The first time I saw it IRL (in real life) was on a visit to Chicago a couple years ago at the Art Institute of Chicago.
It’s actually quite small (only 2 1/2 ft by 2 ft).
Wood’s inspiration for the painting came from the American Gothic house that stands behind the couple,
not the couple themselves.
I tried to imagine, he said, “the kind of people I fancied should live in that house.”
And speaking of the couple – did you know they were meant to portray a farmer and his spinster daughter?
Not a husband and wife?
The models for the painting were the artist’s sister and their dentist.
The farmer’s pitchfork symbolizes hard labor
while the flowers over the daughter’s right shoulder suggest domesticity.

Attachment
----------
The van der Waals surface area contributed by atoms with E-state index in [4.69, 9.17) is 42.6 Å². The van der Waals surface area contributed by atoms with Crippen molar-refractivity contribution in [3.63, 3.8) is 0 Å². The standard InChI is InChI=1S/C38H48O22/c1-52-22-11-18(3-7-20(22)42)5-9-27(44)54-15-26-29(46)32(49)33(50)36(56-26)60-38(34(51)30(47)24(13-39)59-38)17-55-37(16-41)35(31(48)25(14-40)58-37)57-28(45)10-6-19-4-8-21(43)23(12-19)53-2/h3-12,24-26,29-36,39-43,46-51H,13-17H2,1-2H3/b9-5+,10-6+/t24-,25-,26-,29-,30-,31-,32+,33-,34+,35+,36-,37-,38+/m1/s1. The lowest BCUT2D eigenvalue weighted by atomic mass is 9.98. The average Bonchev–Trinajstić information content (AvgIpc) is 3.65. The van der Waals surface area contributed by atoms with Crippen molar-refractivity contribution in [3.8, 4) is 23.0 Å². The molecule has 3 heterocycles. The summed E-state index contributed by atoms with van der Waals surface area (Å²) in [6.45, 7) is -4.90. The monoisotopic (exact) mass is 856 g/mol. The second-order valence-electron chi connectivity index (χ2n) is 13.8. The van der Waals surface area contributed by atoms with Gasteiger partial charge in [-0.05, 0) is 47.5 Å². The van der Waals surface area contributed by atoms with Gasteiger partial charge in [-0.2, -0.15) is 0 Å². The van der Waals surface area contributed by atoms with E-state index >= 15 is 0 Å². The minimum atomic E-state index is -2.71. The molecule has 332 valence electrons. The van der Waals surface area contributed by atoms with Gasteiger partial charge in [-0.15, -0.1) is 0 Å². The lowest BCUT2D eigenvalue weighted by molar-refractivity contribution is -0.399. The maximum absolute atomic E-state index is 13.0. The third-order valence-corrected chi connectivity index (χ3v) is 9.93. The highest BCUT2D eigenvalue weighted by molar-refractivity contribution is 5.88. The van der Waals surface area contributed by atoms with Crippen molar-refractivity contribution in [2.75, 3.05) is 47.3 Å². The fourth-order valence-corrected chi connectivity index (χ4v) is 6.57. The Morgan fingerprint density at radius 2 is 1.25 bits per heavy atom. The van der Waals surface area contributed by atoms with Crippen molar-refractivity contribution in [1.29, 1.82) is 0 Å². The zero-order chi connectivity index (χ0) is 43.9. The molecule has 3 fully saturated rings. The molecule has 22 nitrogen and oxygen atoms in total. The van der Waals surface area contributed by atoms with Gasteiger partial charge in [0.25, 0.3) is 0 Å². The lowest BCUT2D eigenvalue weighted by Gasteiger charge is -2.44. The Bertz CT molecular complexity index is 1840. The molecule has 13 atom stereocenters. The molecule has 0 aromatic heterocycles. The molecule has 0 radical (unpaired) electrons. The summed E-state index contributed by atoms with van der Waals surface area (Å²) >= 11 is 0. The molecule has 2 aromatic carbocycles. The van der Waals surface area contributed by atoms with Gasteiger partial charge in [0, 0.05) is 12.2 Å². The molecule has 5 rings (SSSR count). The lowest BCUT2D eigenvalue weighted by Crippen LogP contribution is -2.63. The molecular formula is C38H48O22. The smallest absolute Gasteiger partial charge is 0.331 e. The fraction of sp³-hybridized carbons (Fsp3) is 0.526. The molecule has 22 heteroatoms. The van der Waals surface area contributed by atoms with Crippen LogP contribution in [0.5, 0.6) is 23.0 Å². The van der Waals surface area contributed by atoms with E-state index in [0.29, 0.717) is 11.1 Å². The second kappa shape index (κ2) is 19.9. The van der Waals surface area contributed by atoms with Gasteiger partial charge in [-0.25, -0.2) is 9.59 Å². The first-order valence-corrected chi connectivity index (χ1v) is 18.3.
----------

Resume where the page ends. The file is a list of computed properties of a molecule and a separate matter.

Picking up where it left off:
I saw this quilted rendition of American Gothic at the Quilt Expo in Portland, Oregon last week.
and you’ll recognize his pieces in the overalls and the woman’s dress,
as well as the pitchfork and hand holding the pitchfork.
Here’s a close-up:
Speaking of which, how about this guy’s take on American Gothic from quilter, Luke Haynes:
Have you seen it in real life?
Parodies of it?
I always enjoy learning an artist’s inspiration for pieces,
for works of literature, for gardens,
anything that inspires a creative work
and why some become iconic.